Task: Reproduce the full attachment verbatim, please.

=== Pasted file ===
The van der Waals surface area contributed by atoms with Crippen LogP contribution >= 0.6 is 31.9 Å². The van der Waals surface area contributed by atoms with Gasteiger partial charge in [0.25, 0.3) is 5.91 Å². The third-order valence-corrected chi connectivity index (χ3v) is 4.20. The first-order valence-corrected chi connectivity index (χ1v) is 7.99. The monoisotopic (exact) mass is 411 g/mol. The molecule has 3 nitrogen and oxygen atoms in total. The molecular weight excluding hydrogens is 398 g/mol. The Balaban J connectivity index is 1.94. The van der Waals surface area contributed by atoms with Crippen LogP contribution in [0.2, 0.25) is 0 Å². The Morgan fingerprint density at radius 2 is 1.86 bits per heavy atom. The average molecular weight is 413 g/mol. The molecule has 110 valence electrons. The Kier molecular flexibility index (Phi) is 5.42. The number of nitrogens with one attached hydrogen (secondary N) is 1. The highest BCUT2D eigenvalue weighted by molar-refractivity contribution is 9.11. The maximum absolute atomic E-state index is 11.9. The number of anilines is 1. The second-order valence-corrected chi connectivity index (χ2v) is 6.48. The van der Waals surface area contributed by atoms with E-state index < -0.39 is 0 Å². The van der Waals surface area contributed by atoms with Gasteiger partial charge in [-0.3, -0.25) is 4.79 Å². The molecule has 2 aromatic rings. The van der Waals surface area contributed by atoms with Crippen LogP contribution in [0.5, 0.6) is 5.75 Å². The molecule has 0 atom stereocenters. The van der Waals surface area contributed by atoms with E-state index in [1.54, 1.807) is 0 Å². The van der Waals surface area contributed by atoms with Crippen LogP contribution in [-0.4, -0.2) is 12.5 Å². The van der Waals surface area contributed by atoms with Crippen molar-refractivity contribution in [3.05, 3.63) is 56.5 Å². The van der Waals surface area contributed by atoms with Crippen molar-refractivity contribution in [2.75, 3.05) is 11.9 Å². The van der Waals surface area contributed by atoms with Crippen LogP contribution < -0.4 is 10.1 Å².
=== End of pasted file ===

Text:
The van der Waals surface area contributed by atoms with Crippen LogP contribution >= 0.6 is 31.9 Å². The van der Waals surface area contributed by atoms with Gasteiger partial charge in [0.25, 0.3) is 5.91 Å². The third-order valence-corrected chi connectivity index (χ3v) is 4.20. The first-order valence-corrected chi connectivity index (χ1v) is 7.99. The monoisotopic (exact) mass is 411 g/mol. The molecule has 3 nitrogen and oxygen atoms in total. The molecular weight excluding hydrogens is 398 g/mol. The Balaban J connectivity index is 1.94. The van der Waals surface area contributed by atoms with Crippen LogP contribution in [0.2, 0.25) is 0 Å². The Morgan fingerprint density at radius 2 is 1.86 bits per heavy atom. The average molecular weight is 413 g/mol. The molecule has 110 valence electrons. The Kier molecular flexibility index (Phi) is 5.42. The number of nitrogens with one attached hydrogen (secondary N) is 1. The highest BCUT2D eigenvalue weighted by molar-refractivity contribution is 9.11. The maximum absolute atomic E-state index is 11.9. The number of anilines is 1. The second-order valence-corrected chi connectivity index (χ2v) is 6.48. The van der Waals surface area contributed by atoms with E-state index < -0.39 is 0 Å². The van der Waals surface area contributed by atoms with Gasteiger partial charge in [-0.3, -0.25) is 4.79 Å². The molecule has 2 aromatic rings. The van der Waals surface area contributed by atoms with Crippen LogP contribution in [0.5, 0.6) is 5.75 Å². The molecule has 0 atom stereocenters. The van der Waals surface area contributed by atoms with E-state index in [1.54, 1.807) is 0 Å². The van der Waals surface area contributed by atoms with Crippen LogP contribution in [-0.4, -0.2) is 12.5 Å². The van der Waals surface area contributed by atoms with Crippen molar-refractivity contribution in [3.05, 3.63) is 56.5 Å². The van der Waals surface area contributed by atoms with Crippen molar-refractivity contribution in [2.75, 3.05) is 11.9 Å². The van der Waals surface area contributed by atoms with Crippen LogP contribution < -0.4 is 10.1 Å².